Researchers from the Icahn School of Medicine at Mount Sinai have found that most COVID-19 patients have persistent antibodies to the SARS-CoV-2 virus at levels that are correlated with neutralization of the virus more than a year after acute infection. The study also showed that patients with more severe disease had higher rates of antibody positivity over time than those with less severe disease.
Severe acute respiratory syndrome-coronavirus 2 (SARS-CoV-2) infection elicits a humoral immune response characterized by neutralizing antibodies against the spike protein. While prior studies have demonstrated detectable antibodies against SARS-CoV-2 infection for a few months post-infection, there has been no consistent data regarding the long-term persistence of protective antibody titers.
To address this information gap, Mount Sinai researchers investigated the longevity of SARS-CoV-2 antibody response in a cohort of more than 600 patients who were part of The Mount Sinai Post COVID-19 Registry and who received care for COVID-19 in the outpatient, emergency department and inpatient hospital settings within the Mount Sinai Health System in New York City between July 2020 and April 2021. Study participant had laboratory confirmed COVID-19 infection and had not received vaccination prior to enrollment or during the study period.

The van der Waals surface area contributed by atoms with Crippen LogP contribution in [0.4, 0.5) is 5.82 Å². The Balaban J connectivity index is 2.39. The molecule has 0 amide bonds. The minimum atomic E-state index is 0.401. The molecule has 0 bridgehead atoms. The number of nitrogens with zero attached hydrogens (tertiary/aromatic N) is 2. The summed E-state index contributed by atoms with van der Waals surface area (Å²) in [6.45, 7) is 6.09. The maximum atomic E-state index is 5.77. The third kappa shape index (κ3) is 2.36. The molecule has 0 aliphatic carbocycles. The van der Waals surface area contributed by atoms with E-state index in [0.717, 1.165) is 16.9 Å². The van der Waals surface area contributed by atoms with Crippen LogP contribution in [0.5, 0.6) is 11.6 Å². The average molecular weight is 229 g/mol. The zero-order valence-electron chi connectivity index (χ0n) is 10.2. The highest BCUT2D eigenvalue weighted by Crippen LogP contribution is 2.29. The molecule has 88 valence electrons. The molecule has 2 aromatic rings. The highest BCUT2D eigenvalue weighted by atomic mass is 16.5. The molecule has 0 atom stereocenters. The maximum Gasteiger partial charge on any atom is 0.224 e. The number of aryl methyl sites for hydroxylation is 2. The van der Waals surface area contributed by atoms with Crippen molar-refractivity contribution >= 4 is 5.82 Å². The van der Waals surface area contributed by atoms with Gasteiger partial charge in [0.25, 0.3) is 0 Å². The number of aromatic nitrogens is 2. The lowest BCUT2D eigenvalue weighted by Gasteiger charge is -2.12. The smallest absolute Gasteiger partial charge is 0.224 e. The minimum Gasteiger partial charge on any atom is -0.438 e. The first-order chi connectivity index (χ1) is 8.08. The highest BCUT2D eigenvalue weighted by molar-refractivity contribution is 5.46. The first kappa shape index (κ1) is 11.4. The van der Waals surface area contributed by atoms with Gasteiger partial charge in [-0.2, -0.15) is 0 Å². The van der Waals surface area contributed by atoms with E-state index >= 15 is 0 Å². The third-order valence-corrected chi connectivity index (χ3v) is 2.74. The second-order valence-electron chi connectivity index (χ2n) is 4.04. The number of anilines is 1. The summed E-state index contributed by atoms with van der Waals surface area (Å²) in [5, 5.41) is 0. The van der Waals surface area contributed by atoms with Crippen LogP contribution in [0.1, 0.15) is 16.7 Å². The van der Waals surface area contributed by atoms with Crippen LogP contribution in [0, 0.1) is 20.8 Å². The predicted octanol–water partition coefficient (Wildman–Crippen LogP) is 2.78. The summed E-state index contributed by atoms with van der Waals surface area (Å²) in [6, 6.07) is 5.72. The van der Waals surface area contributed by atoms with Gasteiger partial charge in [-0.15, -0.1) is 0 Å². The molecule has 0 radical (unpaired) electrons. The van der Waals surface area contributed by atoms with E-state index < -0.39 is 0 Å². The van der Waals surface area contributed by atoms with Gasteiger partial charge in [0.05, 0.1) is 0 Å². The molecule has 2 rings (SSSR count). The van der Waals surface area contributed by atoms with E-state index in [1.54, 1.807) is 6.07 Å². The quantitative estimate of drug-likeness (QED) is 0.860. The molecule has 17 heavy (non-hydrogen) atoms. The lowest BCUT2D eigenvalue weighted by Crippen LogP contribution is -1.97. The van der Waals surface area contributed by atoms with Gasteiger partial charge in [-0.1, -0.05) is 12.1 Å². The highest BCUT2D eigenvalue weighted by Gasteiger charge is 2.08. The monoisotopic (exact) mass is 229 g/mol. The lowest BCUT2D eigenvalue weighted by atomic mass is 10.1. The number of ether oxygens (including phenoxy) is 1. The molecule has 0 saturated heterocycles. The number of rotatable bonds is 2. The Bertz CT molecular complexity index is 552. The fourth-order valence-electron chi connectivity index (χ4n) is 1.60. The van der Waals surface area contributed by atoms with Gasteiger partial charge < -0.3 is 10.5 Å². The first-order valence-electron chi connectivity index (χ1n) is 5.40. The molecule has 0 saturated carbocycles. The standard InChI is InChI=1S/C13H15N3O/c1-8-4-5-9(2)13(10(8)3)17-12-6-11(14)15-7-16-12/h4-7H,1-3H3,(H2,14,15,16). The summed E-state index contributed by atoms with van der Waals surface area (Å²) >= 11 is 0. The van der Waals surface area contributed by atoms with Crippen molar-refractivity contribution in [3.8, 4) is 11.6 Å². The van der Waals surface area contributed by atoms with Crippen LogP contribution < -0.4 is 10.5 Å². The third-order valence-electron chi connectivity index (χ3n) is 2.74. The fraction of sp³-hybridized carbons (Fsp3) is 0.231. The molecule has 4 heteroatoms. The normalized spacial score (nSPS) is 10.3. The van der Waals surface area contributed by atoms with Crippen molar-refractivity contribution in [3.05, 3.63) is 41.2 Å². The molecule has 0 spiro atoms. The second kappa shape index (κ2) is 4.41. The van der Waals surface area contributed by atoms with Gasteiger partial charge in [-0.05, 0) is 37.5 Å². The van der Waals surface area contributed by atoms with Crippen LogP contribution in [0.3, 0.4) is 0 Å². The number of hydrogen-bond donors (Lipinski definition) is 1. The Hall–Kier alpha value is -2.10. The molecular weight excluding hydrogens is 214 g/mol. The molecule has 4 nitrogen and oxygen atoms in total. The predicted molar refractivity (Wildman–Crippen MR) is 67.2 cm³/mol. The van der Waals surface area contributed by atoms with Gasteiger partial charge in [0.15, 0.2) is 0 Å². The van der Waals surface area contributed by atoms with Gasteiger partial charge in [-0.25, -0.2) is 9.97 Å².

The Mount Sinai COVID-19 Registry is a system-wide initiative that is currently enrolling patients who have previously been diagnosed with COVID-19 and/or are currently hospitalized for acute COVID-19, as well as a sample of matched COVID-19 negative controls. The goal of the registry is to investigate the long-term effects of SARS-CoV-2 infection.
For this study, the research team administered 1,195 antibody tests using an enzyme-linked immune-sorbent assay (ELISA) to assess SARS-CoV-2 antibodies from at least 30 days to up to 13 months after acute infection. Overall, 90 percent and 83 percent of patients had positive antibody tests at 6 and 13-months post COVID-19, respectively.
“Understanding immunological memory post COVID-19 can provide insights into the risk for reinfection and the potential durability of vaccines,” says Juan Wisnivesky, MD, MPH, Professor of Medicine and Chief of the Division of General Internal Medicine at the Icahn School of Medicine at Mount Sinai and corresponding author of the study. “Our finding that most COVID-19 patients have high antibody titers more than a year post-infection is an important piece of information towards better understanding of this virus. Additional research is necessary and is currently being conducted to determine whether these antibodies provide protection against reinfection.”
The findings are published on August 3, 2021, in the Journal of General Internal Medicine.